This evening was much like any other. I sat yawning at the dining table as Mother and my perfect little sister, Libby, discussed the wedding. I stress that this is definitely the wedding, and not just a wedding.
Oh no, Mother has gone out of her way to ensure that this is the social occasion of the year, the best day of her daughter’s life. Sixteen whole sides of freshly-smoked, Scottish salmon have been ordered for the wedding breakfast and the Vicar has been ordered not to trip over his words during the service at the expense of her family’s reputation – despite his years of experience.
In front of us sat a work of art, a common topic of conversation – the seating plan. I’ve heard six times this evening alone how Lady Bunty Larinstoff, the highly regarded President of the Lawn Tennis Association can not (NOT) possibly sit within two tables of Melissa Mcorkadale, or quite frankly, the whole day will be a total disaster. I sat dazed, until a shrill voice awoke me.
“And what about you, Sissy?” Libby, my perfect-in-every-way little sister asked smugly. “Have we got a name for your plus-one yet?” she smirked, pointing to the only blank space on the table plan, next to my name. “Who’s the lucky guy?”
What happened next, shouldn’t have happened, but it did. I don’t even know how it happened.
“I HAVE A FIANCÉE!” my mouth blared with the force of an opera singer. This revelation was met with two blank faces, who stared at each other for a moment. The room deathly quiet, my cheeks red with utter shock at what I had just said.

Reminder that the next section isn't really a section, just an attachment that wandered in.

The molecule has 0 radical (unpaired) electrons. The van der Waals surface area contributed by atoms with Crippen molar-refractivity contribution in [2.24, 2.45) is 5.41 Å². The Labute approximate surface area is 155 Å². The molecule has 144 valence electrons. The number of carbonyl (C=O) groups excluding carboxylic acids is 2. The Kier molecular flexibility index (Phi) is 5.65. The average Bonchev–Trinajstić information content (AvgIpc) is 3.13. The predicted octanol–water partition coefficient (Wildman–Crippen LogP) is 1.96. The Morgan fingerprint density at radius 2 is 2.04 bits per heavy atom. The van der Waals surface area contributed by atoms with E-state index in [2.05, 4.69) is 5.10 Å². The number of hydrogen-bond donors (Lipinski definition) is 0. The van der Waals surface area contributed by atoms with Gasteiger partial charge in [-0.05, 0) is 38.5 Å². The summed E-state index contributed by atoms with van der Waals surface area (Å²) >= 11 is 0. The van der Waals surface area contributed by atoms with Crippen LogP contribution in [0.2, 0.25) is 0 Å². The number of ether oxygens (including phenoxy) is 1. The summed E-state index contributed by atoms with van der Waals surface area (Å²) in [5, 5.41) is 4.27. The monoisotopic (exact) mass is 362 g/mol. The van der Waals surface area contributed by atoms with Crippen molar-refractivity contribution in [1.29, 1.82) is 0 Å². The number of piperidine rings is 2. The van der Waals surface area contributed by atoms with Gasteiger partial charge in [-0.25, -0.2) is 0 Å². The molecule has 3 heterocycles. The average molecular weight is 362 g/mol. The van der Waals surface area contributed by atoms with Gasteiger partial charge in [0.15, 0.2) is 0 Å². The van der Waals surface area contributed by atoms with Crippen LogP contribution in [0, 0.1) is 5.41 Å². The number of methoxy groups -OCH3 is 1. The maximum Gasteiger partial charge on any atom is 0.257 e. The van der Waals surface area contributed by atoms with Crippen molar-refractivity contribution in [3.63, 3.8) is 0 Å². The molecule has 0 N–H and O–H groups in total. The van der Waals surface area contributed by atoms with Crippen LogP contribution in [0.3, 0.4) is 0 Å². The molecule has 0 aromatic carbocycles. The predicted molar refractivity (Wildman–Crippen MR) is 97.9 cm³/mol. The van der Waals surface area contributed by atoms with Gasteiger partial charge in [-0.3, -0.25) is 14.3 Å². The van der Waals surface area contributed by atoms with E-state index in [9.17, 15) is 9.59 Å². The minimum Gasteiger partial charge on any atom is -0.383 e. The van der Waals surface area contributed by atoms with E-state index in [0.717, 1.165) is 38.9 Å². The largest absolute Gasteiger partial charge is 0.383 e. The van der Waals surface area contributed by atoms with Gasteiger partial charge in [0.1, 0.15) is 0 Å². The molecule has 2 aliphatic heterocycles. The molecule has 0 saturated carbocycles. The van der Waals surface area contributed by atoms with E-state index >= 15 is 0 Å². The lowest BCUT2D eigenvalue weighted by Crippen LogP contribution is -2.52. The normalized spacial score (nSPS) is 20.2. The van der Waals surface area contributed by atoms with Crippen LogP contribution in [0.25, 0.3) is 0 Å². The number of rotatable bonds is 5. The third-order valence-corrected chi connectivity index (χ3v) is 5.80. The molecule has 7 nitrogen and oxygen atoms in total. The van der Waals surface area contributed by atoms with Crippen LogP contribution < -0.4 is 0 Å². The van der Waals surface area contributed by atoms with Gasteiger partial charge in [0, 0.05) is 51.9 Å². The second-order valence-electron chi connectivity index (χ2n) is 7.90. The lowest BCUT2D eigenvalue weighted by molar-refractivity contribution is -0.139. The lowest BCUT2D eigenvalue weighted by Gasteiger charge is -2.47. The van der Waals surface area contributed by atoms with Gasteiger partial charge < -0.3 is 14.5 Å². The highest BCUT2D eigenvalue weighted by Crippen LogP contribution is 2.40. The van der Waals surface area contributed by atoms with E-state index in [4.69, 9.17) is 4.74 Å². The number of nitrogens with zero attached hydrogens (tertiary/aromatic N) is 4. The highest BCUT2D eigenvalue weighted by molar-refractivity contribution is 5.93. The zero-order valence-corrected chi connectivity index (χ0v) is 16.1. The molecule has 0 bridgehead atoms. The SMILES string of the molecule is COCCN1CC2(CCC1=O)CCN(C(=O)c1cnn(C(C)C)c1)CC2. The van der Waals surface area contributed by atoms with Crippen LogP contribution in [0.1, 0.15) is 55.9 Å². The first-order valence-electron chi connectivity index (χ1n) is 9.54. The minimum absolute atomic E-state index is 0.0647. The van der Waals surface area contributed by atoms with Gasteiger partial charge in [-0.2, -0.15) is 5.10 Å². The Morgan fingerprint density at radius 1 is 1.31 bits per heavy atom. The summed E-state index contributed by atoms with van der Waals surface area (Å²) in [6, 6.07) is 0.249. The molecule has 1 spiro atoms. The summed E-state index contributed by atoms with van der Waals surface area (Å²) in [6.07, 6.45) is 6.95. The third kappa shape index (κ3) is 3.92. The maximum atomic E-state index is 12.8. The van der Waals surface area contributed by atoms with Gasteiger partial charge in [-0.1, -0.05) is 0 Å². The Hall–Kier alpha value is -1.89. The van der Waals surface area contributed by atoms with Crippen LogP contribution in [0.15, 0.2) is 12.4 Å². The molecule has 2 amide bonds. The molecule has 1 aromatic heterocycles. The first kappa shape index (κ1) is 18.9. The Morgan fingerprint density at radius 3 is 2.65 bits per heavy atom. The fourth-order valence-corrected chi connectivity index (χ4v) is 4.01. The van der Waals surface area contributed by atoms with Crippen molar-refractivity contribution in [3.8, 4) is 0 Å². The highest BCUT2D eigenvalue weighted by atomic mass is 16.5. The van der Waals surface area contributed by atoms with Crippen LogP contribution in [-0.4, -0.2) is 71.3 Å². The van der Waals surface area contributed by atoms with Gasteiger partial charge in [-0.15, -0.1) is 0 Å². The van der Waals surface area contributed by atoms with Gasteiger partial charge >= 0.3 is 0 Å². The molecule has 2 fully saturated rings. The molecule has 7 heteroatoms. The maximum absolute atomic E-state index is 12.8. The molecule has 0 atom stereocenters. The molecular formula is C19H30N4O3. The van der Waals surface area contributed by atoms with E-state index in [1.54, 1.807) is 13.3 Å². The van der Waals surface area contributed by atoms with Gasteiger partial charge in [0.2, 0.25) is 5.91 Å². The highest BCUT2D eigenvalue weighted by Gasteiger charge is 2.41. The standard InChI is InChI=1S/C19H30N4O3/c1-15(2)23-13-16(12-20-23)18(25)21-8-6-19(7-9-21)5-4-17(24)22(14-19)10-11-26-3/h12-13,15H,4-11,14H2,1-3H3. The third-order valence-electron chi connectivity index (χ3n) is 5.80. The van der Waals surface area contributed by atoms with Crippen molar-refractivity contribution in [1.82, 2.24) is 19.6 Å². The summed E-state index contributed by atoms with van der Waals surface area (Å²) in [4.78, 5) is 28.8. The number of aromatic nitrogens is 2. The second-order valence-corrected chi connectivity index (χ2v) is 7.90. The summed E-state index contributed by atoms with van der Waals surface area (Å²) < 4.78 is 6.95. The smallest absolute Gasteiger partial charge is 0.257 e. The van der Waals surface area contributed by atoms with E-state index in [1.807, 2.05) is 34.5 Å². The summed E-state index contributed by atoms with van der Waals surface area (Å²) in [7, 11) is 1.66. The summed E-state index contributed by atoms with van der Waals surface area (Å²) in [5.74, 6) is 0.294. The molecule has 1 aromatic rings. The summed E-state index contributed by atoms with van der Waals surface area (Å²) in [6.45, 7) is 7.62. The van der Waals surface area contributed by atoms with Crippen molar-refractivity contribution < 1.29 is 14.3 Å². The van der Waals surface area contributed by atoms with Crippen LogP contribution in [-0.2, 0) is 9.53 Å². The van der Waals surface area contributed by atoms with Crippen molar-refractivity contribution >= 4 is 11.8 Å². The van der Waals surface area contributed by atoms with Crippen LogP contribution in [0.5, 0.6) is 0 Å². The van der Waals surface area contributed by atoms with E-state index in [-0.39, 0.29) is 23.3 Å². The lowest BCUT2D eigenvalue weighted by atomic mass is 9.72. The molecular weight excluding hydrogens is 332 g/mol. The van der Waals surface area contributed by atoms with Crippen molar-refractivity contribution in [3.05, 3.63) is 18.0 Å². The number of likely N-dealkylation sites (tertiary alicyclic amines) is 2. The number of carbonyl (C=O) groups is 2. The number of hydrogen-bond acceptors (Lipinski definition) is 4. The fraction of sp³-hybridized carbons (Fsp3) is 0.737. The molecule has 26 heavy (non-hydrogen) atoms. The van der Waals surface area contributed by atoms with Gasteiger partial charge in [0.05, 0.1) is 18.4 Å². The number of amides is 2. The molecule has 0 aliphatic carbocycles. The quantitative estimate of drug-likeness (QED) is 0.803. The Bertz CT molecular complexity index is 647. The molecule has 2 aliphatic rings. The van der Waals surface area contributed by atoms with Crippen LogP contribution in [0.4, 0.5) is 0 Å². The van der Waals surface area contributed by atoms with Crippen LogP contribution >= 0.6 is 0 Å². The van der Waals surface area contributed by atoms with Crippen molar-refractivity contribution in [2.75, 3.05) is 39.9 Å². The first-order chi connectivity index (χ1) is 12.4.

“YOU?” Libby exclaimed. “ENGAGED?”
Hysterical laughter followed from both my mother and my sister for what seemed like forever. Knee-slapping, snorting. Tears ran from Mother’s eyes.
“No, no, of course, Sissy!” Libby backtracked, fanning herself with her hand in an attempt to regain composure. “So when will we meet the lucky guy?”
“AT THE WEDDING!” I did it again. Why won’t I stop talking?
“Really?” both women asked in unison, still clearly baffled.
“YES. YES. YOU’LL SEE. BECAUSE I AM A CATCH” I attempted to string a sentence together as I swaggered towards the door, leaving the room and slamming the door behind me like a child.
It was the day of Libby’s wedding, and I was still a notorious singleton in my mid-thirties. I had approximately three hours and twenty eight minutes to find an utterly gorgeous man who I must convince to not only accompany me to a wedding full of people he has never met, but also to propose to me on the spot. What could possibly go wrong?
It was time for the wedding reception, time for my family to meet my mystery man. I had bluffed my way through the service itself by pretending that my gorgeous Prince Charming had popped off to the the bathroom – what horrific timing! But I couldn’t avoid the truth for much longer.
As the party walked towards the marquee I spotted a young, awkward-looking man amongst the sea of people. Pale, red-haired, not at all muscular. Not my usual type, but needs must. I ran towards him, abandoning my heels in the process.
I grabbed him by the shoulder and smiled. “ME, YOUR GIRLFR-FIANCEE. WE’RE IN LOVE. CANTEXPLAINANYMOREIMSORRY” He stared back at me with an expression of confusion, shock, and also fear.
As my sister approached me and my new-found beau (if only he knew), I glued a fake smile onto my face and clasped my arms around his body. He let out a small squeak.
“Here he is!” she squealed with excitement, an action I copied without really knowing why. “Lovely to meet you…” she trailed off, waiting for my future husband to reveal his identity as she shook his hand warmly.
“GEOFF…ERY” I screamed, before the poor man beside me had chance to reveal the truth. Libby staggered backwards at the volume of my introduction.
“Actually, my name’s M-Matthew” the red-haired stranger next to me stuttered. I froze in shock as he spoke “And I have no idea who this woman is. She’s unhinged!” He began to bawl his eyes out, clearly traumatised by this whirlwind romance.
He retreated, slowly.
“THAT’S IT, WALK AWAY. A REAL MAN WOULD RUN!” I rolled my eyes, met with a blank gaze by my sister, who was clearly trying to process what the hell had just happened.